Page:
Imagine working your whole life to become a high-performance athlete. You get up early to train, you maintain a strict diet, you obsess (in the good sense of the word) about improving every day, breaking your records, perfecting your technique, and becoming a top athlete who will try to win competitions and qualify for the best events in the world.
Imagine all those sacrifices and then, because of an unfair rule, you are put to compete against an athlete you can’t beat because of his superior strength and endurance due to his biology and physiognomy.
That’s what happened to swimmer Emma Weyant, who just lost the NCAA 500-yard freestyle gold medal to Lia Thomas, a trans athlete who was a frankly mediocre swimmer when she competed in the men’s event.
Imagine being Brooke Forde —the swimmer who placed fourth in this race with a very good time of 4:36.18— and not being able to get on the podium because the first place was reserved for the athlete who was more physically fit not because she had worked, trained, or tried harder; but because she is simply biologically male.
The Lia Thomas case is a severe injustice
This is unequivocally tragic for women’s sport. Gender categories were created in sport for several reasons: equality of conditions, sporting fairness, safety for the athletes, for example in contact sports such as boxing, or in collective sports such as rugby, and to keep competitiveness alive.
The International Olympic Committee (IOC) decided to destroy all these principles just to appear an image of inclusiveness by accepting trans (male) athletes in women’s sports, requesting as the only requirement the proof that they are producing little testosterone; a requirement that they are about to eliminate, increasing the injustice to disproportionate levels.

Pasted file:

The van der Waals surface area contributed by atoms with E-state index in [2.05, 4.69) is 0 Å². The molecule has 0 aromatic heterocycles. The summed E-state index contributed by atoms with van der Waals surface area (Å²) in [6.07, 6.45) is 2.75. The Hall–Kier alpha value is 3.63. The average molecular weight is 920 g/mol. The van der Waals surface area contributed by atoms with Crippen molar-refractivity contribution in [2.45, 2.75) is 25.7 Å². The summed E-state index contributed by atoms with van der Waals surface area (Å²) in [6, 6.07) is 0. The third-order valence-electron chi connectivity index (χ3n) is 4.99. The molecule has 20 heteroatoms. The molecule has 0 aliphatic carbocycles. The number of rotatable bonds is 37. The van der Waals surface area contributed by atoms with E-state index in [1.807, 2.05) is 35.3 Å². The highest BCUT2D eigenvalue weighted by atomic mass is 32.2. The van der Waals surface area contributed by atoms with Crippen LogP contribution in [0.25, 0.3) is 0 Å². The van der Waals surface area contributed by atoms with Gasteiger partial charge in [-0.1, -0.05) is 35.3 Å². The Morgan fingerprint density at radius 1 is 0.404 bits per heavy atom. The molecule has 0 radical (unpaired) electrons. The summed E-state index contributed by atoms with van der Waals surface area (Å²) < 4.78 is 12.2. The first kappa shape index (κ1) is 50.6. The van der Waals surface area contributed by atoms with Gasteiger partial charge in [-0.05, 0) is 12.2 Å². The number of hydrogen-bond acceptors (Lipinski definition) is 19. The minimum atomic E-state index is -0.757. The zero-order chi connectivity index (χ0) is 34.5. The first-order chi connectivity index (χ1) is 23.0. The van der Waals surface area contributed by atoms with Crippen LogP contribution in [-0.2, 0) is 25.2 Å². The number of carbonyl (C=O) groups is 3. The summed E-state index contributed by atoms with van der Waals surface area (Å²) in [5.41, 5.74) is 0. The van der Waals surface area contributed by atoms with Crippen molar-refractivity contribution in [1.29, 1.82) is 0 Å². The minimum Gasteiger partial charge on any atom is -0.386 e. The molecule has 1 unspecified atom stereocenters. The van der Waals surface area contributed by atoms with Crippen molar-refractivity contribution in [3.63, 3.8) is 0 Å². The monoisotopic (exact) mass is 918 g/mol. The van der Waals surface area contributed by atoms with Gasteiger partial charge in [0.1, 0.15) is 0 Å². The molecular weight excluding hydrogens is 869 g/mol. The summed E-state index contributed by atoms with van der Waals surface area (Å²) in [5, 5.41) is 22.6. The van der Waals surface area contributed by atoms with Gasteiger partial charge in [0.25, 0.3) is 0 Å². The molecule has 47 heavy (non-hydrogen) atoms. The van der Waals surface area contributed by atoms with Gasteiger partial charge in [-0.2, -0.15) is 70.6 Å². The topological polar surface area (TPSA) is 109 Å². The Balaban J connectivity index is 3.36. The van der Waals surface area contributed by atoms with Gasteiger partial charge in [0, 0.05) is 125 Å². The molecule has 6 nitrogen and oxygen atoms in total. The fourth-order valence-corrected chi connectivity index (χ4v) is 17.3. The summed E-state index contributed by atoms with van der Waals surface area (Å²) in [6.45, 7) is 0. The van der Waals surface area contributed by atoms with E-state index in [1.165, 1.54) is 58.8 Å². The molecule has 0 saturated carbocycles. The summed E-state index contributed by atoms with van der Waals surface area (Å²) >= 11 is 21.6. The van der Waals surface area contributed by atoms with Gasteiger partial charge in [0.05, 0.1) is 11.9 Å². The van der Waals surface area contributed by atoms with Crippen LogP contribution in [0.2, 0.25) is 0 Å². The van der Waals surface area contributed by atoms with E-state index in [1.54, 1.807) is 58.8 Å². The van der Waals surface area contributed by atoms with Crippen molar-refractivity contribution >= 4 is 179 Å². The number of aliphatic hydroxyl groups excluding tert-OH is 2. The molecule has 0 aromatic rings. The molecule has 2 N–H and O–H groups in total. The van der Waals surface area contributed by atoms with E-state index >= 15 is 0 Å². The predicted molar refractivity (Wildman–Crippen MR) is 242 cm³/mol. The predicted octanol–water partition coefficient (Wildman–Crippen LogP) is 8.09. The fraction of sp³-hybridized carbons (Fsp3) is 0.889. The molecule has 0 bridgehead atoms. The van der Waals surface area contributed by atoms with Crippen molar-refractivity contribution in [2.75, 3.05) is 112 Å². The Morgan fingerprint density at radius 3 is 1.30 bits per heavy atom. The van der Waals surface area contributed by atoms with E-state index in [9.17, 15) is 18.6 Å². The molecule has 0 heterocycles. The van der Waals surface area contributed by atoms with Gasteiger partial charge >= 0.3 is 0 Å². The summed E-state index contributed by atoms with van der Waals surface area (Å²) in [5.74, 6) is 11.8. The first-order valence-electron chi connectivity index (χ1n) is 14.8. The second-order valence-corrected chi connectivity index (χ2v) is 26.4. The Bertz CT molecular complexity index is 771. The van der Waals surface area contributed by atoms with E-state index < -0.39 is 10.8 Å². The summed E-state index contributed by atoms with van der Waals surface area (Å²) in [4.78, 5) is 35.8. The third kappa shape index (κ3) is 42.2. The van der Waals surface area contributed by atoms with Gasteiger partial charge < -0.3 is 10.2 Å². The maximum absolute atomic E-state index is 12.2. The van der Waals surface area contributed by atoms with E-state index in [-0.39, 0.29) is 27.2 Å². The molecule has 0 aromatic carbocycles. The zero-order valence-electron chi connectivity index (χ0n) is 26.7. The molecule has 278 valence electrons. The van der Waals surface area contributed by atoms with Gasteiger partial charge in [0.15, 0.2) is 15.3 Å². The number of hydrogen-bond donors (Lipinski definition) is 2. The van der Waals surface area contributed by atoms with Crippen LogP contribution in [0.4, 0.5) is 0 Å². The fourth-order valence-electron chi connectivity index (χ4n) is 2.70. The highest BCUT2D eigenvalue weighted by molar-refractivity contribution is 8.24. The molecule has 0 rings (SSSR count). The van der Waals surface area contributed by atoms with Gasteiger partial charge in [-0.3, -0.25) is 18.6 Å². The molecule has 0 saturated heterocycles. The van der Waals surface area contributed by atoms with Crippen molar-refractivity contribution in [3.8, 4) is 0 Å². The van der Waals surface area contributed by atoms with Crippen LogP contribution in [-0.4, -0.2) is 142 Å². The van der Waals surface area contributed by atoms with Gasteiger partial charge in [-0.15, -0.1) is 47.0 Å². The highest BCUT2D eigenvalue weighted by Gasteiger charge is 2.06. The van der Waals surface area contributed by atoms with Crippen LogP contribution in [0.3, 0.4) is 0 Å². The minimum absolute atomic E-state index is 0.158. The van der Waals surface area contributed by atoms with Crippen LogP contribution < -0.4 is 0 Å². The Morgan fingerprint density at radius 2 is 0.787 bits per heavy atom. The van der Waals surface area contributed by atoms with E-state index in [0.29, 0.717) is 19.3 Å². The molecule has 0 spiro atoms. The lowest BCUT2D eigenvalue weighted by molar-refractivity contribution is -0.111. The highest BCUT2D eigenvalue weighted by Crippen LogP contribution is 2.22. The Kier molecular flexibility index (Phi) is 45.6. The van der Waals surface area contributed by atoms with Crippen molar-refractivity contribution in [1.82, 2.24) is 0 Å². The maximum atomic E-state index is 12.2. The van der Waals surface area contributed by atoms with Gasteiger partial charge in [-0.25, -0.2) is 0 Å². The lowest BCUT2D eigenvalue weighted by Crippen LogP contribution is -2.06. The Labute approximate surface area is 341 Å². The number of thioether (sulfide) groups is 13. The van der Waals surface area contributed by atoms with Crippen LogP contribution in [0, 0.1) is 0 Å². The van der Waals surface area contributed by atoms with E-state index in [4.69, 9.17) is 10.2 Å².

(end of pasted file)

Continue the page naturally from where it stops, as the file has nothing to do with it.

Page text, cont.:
Scientifically, even with this requirement, the physical differences are abysmal, and don’t believe me, believe biology: when men enter puberty they generate twenty times more testosterone than women, which causes greater bone growth, enlargement of the muscles, lungs, and heart; more height, weight, and a series of physical changes that give men more strength and endurance. Of course, when this reality is transferred to sports, there is an important advantage of the male sex over the female.
Now, you may ask, does testosterone suppression treatment eliminate developmental gains? The answer is no. You can lose muscle mass and, obviously, strength and endurance, but there are still significant advantages. That is why trans athletes, with some exceptions, such as Emily Bridges, excel in the female categories: because they are stronger than women. That’s what the case of Lia Thomas makes clear.
To put it in context: Emma Weyant, who lost to Lia Thomas, is 20 years old and off the charts. She is a three-time U.S. national champion, won the silver medal in the women’s 400m individual medley at the Tokyo 2020 Olympics; and is one of the best swimmers today, not just in the U.S., but around the world. Her future is simply bright, but today she is overshadowed by an athlete who, when she competed in her gender, was just one of the pack.
When Lia Thomas had not yet made her gender transition and was named William Thomas, she was ranked 462nd nationally. In other words, he was an athlete who would never reach the elite. However, he now competes with women and is among the top-ranked.
Some argue, to defend trans inclusion in women’s sports, that Thomas is not winning every competition, but that doesn’t make it any less unfair. Thomas might not be winning every race (like Laurel Hubbard, the trans athlete who failed at Tokyo 2020 in the weightlifting category), she’s still good enough for her to be there, even if she is not among the best.
In fact, the case of Laurel Hubbard is the perfect example of how unfair the IOC rule is: an old athlete, with poor technique and serious injuries, made it to the Olympics, leaving several New Zealand weightlifters without a place.
As Dr. and specialist Ross Tucker explained, it only takes one “decent” male athlete to dominate the women’s sport. Right now, there are not only one-off cases like Lia Thomas, there are many, more than a hundred, according to a compilation by the Ovarit organization.